Table of Contents
Within the realms of desktop environments, Linux is supposedly no large player (market investigations estimate a market share of about 3%). However, you'll most likely know two or more people who use Linux, some of them even exclusively. If you take that into consideration, either you know the personal OS preference of over a hundred people (you're popular) or the estimation is to be taken with a grain of salt.
Nevertheless, 3% is still a lot (ever thought about how many desktop systems there are? I did, never found the answer though). And if we take other markets into account (embedded systems, servers, network appliances and more) the Linux share increases.
But still, many people have no idea what Linux is or how to work with it. In this book, I offer a technical, quick introduction to the Linux operating system from a users perspective. I'm not going to dive into the concept, advantages or disadvantages of Free Software (although a few paragraphs don't hurt) and am not going to talk about the history and evolution of Linux Operating Systems. For more resources on these subjects I refer you to the Further Resources section at the end of this chapter.
For a book to be complete about Linux as an operating system, it is important to inform the user about operating systems in general. Linux is very modular and open, meaning that each component in the Linux Operating System is visible to the user. Without understanding of the structure of an operating system it would be hard for a user to comprehend the reasoning behind each module in the Linux OS. For this reason alone I devote an entire section on operating systems in general.
Once I have crossed the tasks of an operating system, I continue with an explanation on the real Linux operating systems: Linux distributions.
Finally, each chapter in this book will offer a set of exercises that you could attempt to solve. You will not be able to find the answers of each question in this book. Rather see the exercises as a means to push you further and help you seek (and find) more topics related to Linux. At the end of the book, a list of tips and/or answers is given for each question.
An operating system is actually a stack of software, each item designed for a specific purpose.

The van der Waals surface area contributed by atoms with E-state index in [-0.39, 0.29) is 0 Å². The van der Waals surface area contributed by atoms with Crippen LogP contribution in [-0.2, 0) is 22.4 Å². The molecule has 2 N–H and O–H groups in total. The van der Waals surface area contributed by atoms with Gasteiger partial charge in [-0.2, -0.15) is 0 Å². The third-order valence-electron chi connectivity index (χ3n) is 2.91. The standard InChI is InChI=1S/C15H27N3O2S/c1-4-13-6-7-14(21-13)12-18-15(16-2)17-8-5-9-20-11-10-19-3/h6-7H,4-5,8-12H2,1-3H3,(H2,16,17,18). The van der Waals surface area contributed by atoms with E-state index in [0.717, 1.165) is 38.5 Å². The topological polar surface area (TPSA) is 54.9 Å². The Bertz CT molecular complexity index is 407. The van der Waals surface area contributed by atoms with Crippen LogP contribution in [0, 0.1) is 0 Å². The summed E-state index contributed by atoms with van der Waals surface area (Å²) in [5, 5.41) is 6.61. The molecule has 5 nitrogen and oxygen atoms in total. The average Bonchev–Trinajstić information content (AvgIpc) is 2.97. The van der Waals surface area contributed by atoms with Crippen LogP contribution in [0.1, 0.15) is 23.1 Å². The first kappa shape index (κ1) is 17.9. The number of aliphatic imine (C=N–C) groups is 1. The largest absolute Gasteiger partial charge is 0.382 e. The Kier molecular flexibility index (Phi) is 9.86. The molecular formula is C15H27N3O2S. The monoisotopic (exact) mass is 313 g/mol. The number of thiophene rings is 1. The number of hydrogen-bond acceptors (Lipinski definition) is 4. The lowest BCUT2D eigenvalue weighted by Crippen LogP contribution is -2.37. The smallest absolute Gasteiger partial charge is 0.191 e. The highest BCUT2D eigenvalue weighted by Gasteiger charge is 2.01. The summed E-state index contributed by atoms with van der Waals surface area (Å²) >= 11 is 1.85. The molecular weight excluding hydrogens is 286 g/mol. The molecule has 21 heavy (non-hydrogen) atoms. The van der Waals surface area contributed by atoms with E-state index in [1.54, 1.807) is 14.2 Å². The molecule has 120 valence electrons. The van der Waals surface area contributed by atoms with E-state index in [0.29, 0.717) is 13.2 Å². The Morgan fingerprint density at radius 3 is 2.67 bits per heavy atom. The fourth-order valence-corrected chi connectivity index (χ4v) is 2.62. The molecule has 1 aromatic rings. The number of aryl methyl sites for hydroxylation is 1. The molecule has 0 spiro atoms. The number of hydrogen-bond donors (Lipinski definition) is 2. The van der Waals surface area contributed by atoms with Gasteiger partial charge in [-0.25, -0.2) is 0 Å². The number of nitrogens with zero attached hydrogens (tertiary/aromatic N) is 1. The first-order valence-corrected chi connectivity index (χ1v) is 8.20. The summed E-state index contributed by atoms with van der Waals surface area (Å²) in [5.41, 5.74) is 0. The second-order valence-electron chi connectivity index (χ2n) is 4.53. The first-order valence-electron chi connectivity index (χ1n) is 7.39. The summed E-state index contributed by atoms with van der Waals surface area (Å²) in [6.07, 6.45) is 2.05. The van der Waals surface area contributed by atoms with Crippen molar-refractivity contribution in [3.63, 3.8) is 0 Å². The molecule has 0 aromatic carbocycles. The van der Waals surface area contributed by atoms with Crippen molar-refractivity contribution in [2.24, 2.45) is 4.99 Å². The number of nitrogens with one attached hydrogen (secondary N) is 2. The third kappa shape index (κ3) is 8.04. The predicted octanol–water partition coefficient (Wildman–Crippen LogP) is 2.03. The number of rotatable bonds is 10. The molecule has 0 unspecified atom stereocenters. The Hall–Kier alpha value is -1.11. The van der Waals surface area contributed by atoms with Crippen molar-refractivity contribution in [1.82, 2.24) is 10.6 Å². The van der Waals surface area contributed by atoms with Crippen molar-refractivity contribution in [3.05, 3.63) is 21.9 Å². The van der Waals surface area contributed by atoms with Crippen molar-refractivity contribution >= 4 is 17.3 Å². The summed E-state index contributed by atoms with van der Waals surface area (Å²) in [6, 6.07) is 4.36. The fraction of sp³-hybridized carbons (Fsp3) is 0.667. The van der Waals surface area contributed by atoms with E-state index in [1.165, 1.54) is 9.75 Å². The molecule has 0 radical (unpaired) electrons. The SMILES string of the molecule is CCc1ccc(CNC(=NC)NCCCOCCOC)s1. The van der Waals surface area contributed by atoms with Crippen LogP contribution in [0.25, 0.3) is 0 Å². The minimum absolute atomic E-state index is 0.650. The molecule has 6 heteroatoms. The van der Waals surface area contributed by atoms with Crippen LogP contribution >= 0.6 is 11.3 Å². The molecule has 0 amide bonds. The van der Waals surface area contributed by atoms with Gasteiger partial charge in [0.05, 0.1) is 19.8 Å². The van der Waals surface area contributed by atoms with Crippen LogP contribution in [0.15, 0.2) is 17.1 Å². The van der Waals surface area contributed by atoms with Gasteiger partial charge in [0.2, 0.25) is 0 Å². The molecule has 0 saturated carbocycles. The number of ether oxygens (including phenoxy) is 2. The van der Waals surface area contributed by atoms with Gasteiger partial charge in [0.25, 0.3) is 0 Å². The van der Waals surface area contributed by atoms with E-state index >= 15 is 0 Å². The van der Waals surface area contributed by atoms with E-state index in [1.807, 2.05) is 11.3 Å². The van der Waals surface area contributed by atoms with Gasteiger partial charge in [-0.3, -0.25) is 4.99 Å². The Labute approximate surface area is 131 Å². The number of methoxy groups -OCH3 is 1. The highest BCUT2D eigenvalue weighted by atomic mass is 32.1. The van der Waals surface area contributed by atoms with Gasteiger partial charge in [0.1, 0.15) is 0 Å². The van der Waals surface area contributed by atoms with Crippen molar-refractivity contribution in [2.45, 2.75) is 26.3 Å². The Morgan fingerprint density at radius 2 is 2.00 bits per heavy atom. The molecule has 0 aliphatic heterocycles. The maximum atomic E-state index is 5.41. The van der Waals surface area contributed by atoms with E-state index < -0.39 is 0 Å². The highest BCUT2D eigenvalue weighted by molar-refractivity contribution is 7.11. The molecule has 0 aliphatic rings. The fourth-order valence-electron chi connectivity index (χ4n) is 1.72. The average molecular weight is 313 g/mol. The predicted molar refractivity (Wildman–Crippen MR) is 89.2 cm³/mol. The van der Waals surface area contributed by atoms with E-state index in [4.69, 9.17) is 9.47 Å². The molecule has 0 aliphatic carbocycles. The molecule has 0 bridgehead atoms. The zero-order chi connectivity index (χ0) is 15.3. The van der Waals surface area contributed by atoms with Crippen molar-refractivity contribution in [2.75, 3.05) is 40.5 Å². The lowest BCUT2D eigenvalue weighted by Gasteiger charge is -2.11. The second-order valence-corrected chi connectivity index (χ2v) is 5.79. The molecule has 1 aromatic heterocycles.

The kernel is the core of an operating system: it manages communication between devices and software, manages the system resources (like CPU time, memory, network, ...) and shields off the complexity of device programming from the developer as it provides an interface for the programmer to manipulate hardware.
The system libraries contain program methods for developers to write software for the operating system. The libraries contain methods for process creation and manipulation, file handling, network programming, etc. It is a vital part of an operating system because you can't (or shouldn't) communicate with the kernel directly: the library shields off the complexity of kernel programming for the system programmer.
The system tools are built using the system libraries and enable administrators to administer the system: manage processes, navigate on the file system, execute other applications, configure the network, ...
The development tools provide the means to build new software on (or for) the system. Although not a required part of an operating system I do like to mention it because with Gentoo, this is a requirement (we'll see later on why this is the case). These tools include compilers (translate code to machine code), linkers (which collect machine code and bring it together into a working binary) and tools that ease the build process considerably.
Other libraries on the system enhance the developers' coding experience by providing access to methods other developers have already written. Examples of such libraries include graphical libraries (for manipulating windows) or scientific libraries. They aren't required on every operating system, but if you want to run a specific tool, it will require certain libraries to be installed on your system. On top of those additional libraries you will find the end-user tools (office suites, multimedia tools, graphical environments, ...) that you want to install on your operating system.
handling system calls
The first responsibility is called device management. A computer system has several devices connected to it: not only the CPU and memory are available, but also disks (and disk controllers), network cards, graphical cards, sound cards, ... Because every device operates differently, the kernel is required to know what the device can do and how to address and manipulate each device so that it plays nice in the entire system. This information is stored in the device driver: without such driver, the kernel doesn't know the device and will therefore not be able to control it.
Next to the device drivers, the kernel also manages the communication between the devices: it governs access to the shared components so that all drivers can happily operate next to each other. All communication must adhere to strict rules and the kernel makes sure that these rules are followed.